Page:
The medical records of glaucoma patients were obtained from the database of the Catholic Medical Center Glaucoma Progression Study (CMC-GPS) which commenced in 2009 at Seoul St. Mary’s Hospital, Seoul, South Korea. The work was approved by our institutional review board of Seoul St. Mary’s Hospital and we followed all relevant tenets of the Declaration of Helsinki. We enrolled all consecutive eligible patients who were willing to participate, and all gave written informed consent.
All glaucoma patients enrolled in the CMC-GPS underwent a complete ophthalmic examination, including a review of medical history, measurement of best-corrected visual acuity, refraction assessment, slit-lamp biomicroscopy, gonioscopy, Goldmann applanation tonometry, measurement of central corneal thickness via ultrasound pachymetry (Tomey Corp., Nagoya, Japan), measurement of axial length with ocular biometry (IOL Master; Carl Zeiss Meditec, Dublin, CA, USA), dilated stereoscopic examination of the optic disc, red-free fundus photography (Canon, Tokyo, Japan), and Cirrus optical coherence tomography (OCT; Carl Zeiss Meditec). Starting from 2017, patient underwent additional OCT-A (DRI OCT Triton; Topcon, Tokyo, Japan) examinations. All disc hemorrhage detected on the color disc and fundus photography during follow-up were recorded.
Open-angle glaucoma was defined by the presence of a glaucomatous optic disc (exhibiting diffuse or localized rim thinning, a notch in the rim, or a vertical cup-to-disc ratio ≥ 0.2 than that of the other eye); a VF finding consistent with glaucoma (a cluster of ≥3 non-edge points on the pattern deviation plot with a probability of <5% of the normal population, with one of these points having a probability of <1%), a pattern standard deviation (PSD) with a P-value < 5%, or a Glaucoma Hemifield Test result consistently outside the normal limits on two VF examinations either on FDT perimetry or SAP as confirmed by two glaucoma specialists (H.Y.P. and C.K.P.); and an open angle evident on gonioscopy. Additional inclusions were: a best-corrected visual acuity ≥ 20/40, a spherical refraction within ±6.0 diopters (D), a cylinder correction within ±3.0 D, and mean deviation (MD) under -6dB on SAP. The exclusion criteria were: a history of any retinal disease, including diabetic or hypertensive retinopathy; a history of eye trauma or surgery with the exception of uncomplicated cataract surgery; any optic nerve disease apart from glaucoma; and a history of systemic or neurological diseases that might affect the VF. If both eyes of an enrolled patient met all inclusion and exclusion criteria, one eye was randomly chosen for study.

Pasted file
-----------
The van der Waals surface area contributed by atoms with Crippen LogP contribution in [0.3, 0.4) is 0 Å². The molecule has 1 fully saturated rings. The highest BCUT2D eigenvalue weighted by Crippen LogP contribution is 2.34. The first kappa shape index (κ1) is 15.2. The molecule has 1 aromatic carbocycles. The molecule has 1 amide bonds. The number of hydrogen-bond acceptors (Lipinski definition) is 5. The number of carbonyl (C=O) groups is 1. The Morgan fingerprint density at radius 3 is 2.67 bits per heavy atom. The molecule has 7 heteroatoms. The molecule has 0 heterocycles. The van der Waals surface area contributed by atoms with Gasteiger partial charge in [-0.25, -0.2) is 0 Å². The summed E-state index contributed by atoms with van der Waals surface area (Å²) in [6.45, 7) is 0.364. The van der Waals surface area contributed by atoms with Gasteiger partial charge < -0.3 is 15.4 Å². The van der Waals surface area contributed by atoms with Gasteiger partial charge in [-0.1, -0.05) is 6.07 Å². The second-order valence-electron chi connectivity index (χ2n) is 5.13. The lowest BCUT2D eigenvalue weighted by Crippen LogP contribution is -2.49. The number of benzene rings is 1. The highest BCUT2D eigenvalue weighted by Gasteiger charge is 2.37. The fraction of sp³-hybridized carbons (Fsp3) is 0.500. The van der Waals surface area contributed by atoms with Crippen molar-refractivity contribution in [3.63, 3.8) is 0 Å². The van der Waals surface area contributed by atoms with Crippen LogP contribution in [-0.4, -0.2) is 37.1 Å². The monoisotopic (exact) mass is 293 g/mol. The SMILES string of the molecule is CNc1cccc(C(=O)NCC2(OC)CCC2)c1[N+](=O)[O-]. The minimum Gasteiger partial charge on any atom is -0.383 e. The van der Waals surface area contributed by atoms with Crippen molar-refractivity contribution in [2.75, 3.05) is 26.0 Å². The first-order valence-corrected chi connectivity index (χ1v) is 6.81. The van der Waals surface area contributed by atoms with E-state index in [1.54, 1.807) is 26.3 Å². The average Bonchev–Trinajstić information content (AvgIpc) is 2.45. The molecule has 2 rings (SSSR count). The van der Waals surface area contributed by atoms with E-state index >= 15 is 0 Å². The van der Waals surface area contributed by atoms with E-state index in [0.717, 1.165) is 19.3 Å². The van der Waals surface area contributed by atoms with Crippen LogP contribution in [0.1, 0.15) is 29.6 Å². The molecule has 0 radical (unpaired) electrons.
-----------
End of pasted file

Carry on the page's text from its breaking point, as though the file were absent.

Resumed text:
Visual field testing
All subjects underwent SAP using 24-2 SITA standard programs with a Humphrey field analyzer II 750i (Carl Zeiss Meditec, Dublin, CA). Goldmann size III targets with diameters of 0.43° were presented. FDT perimetry was performed using the 24-2 program with 5° stimuli, spatial frequency of 0.5 cycles/deg, and temporal frequency of 18Hz with the FDT Humphrey Matrix (Carl Zeiss Meditec). All the VF tests were done within no more than 3 months. The sequences of VF test were not standardized. Reliable tests were defined as <15% fixation losses, false positives, or false negatives.
To define SAP-FDT difference, we used MD and PSD of both SAP and FDT perimetry. We subtracted MD and PSD of FDT from those of SAP, respectively. Additionally, we compared the number of abnormal points depressed as P < 5% and P < 1% on the pattern deviation plot on both SAP and FDP perimetry. We compared the number of abnormal points of FDT from those of SAP, and eyes were classified to have significant SAP-FDT difference when the number of abnormal points were more than 4 points on FDT (Fig. 1).
Among all patients, eyes with peripheral nasal step (PNS) and parafoveal scotoma (PFS) were determined based on pattern deviation probability plots of FDT perimetry. PFS subjects had an isolated glaucomatous VF defect within twelve points of a central 10˚ radius. PNS subjects had an isolated glaucomatous VF damage within the nasal periphery outside 10˚ fixation.
Optic Nerve Head Parameters
According to the mechanical theory of glaucoma, posterior deformation of the LC is a principle pathologic event.45 A potential indicator of the LC morphology is the LC depth (LCD), because LCD is correlated with the magnitude of the posterior LC deformation.46,47 The efficacy in discriminating between glaucomatous eye and healthy eyes was better for LC curvature index (LCCI) than, therefore LC curvature may be a parameter for LC morphology.48,49